With this background what prospect does tiny Sri Lanka have to emerge out of its current bankruptcy debt free and economically robust especially with the advice and assistance of IMF, the guardian angel of NEO? IMF’s primary focus is to stabilize the country’s financial sector so that that sector would be able to inject more resources into the real sector to generate economic growth. But that the recommended measures to achieve that stability and growth are hurting the majority poor more than the minority and elitist rich is not its serious concern. Its recommendation for a social safety net like the aswesuma scheme currently being implemented is not going to make life better to this majority, because the rising cost of living will eat away the little benefits from aswesuma. Moreover, once the economy is normalized with the removal of all import restrictions and capital controls, and once domestic and foreign debt restructuring is completed, the structural weaknesses of the economy let alone pervasive corruption and mismanagement, all operating on an ethnonational political edifice, would keep the economy open but its growth modicum at best. In that sense, President Ranil Wickremesinghe’s 2048 target for an export oriented and high-tech driven economic transformation appears sheer fantasy.
The irony is that all existing political parties except NPP seem to have accepted this questionable recovery path drawn by IMF. But IMF’s own prognosis about economic slowdown in the developed economies in the short and medium-terms doesn’t augur well for the recovery of Sri Lanka. The World Bank also endorses this pessimism. Unlimited financialization of economies seems to have reached a critical point to cause another GFC. Is there an alternative?
Glocalization, a concept derived from the Japanese word dochakuka implies the “simultaneous occurrence of both universalizing and particularizing tendencies in contemporary, political and economic systems”. This concept became popular in 2000 with the protest movements against globalization and economic liberalism. Although it lost its currency amidst several other competing ideas its substance still remains relevant when one studies the gross injustice experienced by a number of developing countries by succumbing to the dictates of free market economics. Glocalization is not anti-market but market friendly with added focus on the growth of the local real sector. The financial sector’s growth should be aligned to the growth of the real sector rather than be allowed to take an independent trajectory. Localization with a global window appears a sensible option, and NPP’s concept of a social market economy reflects that option and therefore deserves serious and sympathetic consideration.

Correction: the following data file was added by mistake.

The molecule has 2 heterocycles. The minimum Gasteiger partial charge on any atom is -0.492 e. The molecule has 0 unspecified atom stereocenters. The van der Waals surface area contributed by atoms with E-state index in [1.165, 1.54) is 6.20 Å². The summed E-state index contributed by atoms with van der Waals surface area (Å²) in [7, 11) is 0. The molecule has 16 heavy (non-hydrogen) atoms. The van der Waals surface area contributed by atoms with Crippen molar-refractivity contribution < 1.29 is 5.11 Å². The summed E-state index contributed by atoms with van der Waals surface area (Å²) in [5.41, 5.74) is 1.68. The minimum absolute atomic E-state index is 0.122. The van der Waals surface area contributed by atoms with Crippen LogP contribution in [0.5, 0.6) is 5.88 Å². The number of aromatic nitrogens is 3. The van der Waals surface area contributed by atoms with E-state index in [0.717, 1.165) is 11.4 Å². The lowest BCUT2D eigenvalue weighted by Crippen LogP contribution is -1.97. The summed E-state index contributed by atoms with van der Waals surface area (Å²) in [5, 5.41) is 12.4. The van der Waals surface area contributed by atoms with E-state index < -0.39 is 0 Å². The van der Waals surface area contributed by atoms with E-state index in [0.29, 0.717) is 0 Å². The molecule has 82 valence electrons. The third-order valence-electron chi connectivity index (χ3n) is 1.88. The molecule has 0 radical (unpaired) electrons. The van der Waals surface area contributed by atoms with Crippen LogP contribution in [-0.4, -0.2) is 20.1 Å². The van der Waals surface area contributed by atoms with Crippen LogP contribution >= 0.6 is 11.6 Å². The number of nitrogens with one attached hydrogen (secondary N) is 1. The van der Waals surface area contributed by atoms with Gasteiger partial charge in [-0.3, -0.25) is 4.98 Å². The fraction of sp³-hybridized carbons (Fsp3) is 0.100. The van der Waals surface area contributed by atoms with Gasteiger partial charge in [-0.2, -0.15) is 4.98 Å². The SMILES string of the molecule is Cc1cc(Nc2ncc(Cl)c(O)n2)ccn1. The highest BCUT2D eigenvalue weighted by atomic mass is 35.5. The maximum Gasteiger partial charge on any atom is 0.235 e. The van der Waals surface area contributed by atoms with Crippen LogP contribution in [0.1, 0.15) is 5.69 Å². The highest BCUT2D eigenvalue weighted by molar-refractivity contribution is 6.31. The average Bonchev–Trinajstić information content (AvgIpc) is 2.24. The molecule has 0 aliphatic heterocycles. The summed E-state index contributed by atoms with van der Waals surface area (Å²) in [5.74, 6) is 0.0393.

But glocalization with a social market economy would be a misfit with the existing political paradigm. That is why system change is imperative. Neither the current president and his coalition partners nor their opponents except NPP are prepared to go for that change. A new system with a new constitution and a new economic model advocating glocalization without financialization is the most sensible alternative to the current political and economic paralysis. Otherwise, the seventeenth intervention of IMF is not going to be the last.
As a footnote to this short piece, one comment on the latest Anti-Terrorism Act (ATA) deserves inclusion. ATA is nothing but the previous Prevention of Terrorism Act (PTA) with few cosmetic changes. The new Act is specific enough to curtail all protests against the ruling system and elastic enough to counter criticism. The system needs ATA/PTA as an instrument of protection. Therefore, it is no use protesting to reform ATA without broadening the protest to remove the socio-political framework within which ATA is going to operate.
*Dr. Ameer Ali, Murdoch Business School, Murdoch University, W. Australia